- JPMorgan acquired OpenInvest in 2021 to meet client demand for sustainable investing.
- One new feature allows clients to see the environmental or social impact of their portfolios.
- OpenInvest cofounders say more tools for clients and financial advisors will launch in 2023.
OpenInvest, a sustainable-investing robo-advisor, has spent the past 13 months integrating into JPMorgan following the bank’s acquisition of the startup in August 2021. Now the fruits of that labor are ready to be delivered.
The startup’s cofounders came up for air to tell Insider what features are coming to JPMorgan’s asset and wealth management business, a group that has $2.7 trillion globally in assets under management and includes its private bank.
JPMorgan nabbed OpenInvest to meet a growing demand for sustainable investing among clients and stick to a promise made in a 2020 report to help clients invest $2.5 trillion towards climate change solutions over the course of nine years, starting in 2021.
OpenInvest CEO and cofounder Conor Murray said the fintech plans to push out values-integrated financial products in 2023 to various channels in the bank’s asset and wealth management business. Such products would include ESG and values-aligned investment strategies for JPMorgan financial advisors, along with proxy voting and philanthropic giving. The fintech is also considering tools that could be used directly by clients, according to a spokesperson.
The fintech has already launched impact reporting on funds, which offer clients more transparency into their investments. Josh Levin, OpenInvest cofounder and chief strategy officer, told Insider clients are able to view things like how much carbon or tobacco the client has avoided funding.
Many of the new features won’t hit JPMorgan’s marketplace until sometime next year as the OpenInvest team is spending the bulk of its time properly integrating with the bank’s different client channels and systems, Murray told Insider.
And even when those features finally roll out, the fintech expects there to be more work to be done.
“We’re going to be building for a long time. As those things start to have more data to do values alignment, we start to understand clients more. It’s that ongoing integration,” he said.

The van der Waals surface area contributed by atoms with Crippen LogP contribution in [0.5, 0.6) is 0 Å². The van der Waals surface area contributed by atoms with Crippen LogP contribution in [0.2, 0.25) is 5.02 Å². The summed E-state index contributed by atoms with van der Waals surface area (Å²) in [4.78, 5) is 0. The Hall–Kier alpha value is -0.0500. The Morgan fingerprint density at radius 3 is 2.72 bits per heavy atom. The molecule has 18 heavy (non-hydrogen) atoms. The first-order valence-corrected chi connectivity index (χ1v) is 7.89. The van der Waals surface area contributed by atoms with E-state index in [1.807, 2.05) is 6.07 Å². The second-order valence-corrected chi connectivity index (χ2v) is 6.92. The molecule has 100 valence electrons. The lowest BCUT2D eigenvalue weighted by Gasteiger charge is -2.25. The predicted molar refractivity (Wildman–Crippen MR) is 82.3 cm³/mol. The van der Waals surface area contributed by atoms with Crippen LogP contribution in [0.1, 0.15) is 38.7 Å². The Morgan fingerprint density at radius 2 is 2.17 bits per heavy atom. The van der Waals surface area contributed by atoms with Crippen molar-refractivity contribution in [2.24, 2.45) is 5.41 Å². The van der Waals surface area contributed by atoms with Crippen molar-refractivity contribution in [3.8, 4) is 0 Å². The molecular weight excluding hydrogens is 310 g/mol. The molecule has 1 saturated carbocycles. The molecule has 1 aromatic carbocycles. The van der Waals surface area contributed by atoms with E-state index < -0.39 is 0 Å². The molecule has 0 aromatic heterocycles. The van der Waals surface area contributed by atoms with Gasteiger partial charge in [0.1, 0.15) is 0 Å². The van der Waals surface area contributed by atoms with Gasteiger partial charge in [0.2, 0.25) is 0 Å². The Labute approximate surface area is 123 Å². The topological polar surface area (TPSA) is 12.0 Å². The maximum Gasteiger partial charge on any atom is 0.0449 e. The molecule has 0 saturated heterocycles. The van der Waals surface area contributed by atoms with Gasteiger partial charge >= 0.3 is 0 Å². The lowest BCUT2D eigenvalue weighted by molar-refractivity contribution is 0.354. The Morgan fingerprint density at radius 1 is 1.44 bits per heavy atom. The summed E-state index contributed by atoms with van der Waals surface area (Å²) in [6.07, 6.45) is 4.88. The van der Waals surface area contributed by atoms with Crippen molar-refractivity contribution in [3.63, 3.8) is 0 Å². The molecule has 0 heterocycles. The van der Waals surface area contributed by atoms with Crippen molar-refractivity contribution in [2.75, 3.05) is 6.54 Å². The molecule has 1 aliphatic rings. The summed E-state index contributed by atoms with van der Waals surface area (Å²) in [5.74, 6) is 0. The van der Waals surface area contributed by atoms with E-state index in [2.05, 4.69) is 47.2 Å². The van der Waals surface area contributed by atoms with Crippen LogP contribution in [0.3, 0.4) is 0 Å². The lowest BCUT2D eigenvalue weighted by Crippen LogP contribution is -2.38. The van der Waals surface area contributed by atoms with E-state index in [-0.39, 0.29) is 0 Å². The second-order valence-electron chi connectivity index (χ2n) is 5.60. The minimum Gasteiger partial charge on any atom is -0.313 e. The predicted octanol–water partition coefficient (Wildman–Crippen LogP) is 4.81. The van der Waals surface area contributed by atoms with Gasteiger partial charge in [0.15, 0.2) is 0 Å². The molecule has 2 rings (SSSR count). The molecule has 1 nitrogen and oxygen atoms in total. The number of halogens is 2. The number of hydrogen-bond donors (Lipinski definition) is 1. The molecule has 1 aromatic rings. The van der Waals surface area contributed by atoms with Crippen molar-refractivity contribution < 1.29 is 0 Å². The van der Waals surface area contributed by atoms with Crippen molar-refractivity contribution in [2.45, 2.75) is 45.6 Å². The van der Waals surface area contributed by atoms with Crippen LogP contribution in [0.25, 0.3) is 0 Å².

Partnerships are a key part of OpenInvest’s future
OpenInvest built its own ESG data aggregation and feeds it by partnering directly with non-government organizations (NGOs) because there wasn’t anything in the market fitting their needs prior to being acquired. But the fintech landscape changes rapidly, and there’s potential partners now.
“We’re starting to see a new crop of ESG fintech who are doing really cool things. So now we’re on the lookout for folks to collaborate with as the space continues to mature,” said Levin.
One new partnership will take place internally. OpenInvest will be working on integrating with 55ip, a tax management solution JPMorgan bought from Tifin’s CEO and founder Dr. Vinay Nair in 2020, to ensure clients’ sustainable investments are tax-efficient.
JPMorgan’s acquisition of OpenInvest occurred as demand for sustainable investments was on the rise. Sustainable investments topped $35.3 trillion at the start of 2020, a 15% increase from its 2018 figure, according to a report by the Global Sustainable Investment Alliance.
HSBC Asset Management invested in RadiantESG, a consulting firm that launched an ESG-focused investment management firm last year. BlackRock made an investment in a sustainability analytics and data-science platform called Clarity AI to boost Aladdin, its portfolio-management software.
OpenInvest is helping JPMorgan work with other fintechs
Murray and Levin told Insider that JPMorgan’s acquisition represents more than an opportunity to upgrade the bank’s sustainable investing offering. It’s also a chance to make the integration between JPMorgan and fintechs easier.
JPMorgan CEO Jamie Dimon has been vocal about the competition he sees with fintech startups. For many, their youth, smaller size, and ability to automate many processes makes them more nimble and affordable than the incumbent players.
Some banks have set out to acquire fintechs that can upgrade their systems. JPMorgan has either acquired or invested in more than a dozen fintechs over the past few years.
Though acquiring can be a faster way of upgrading a bank’s technology than building something in-house, it’s still a slow and daunting process to get a startup to fit within a bank’s larger and older systems. JPMorgan has been trying to change that since it tasked its head of innovation, Michael Elanjian, with quickening the pace of integrating with fintech partners.
Levin told Insider that OpenInvest is helping the bank create “new rails within the bank,” where fintechs not only transfer over technology to JPMorgan’s platform but also continue to innovate and “deliver code at the velocity” that provides the best of the startup and legacy institution.
“There are ways that the strength of JPMorgan could be playing with the strength of fintech better. As part of the acquisition and integration that we’ve done, we’re sort of more familiar with that interface and what it could look like. And so, we’re gonna be looking to work more readily with fintechs in the future,” Murray told Insider.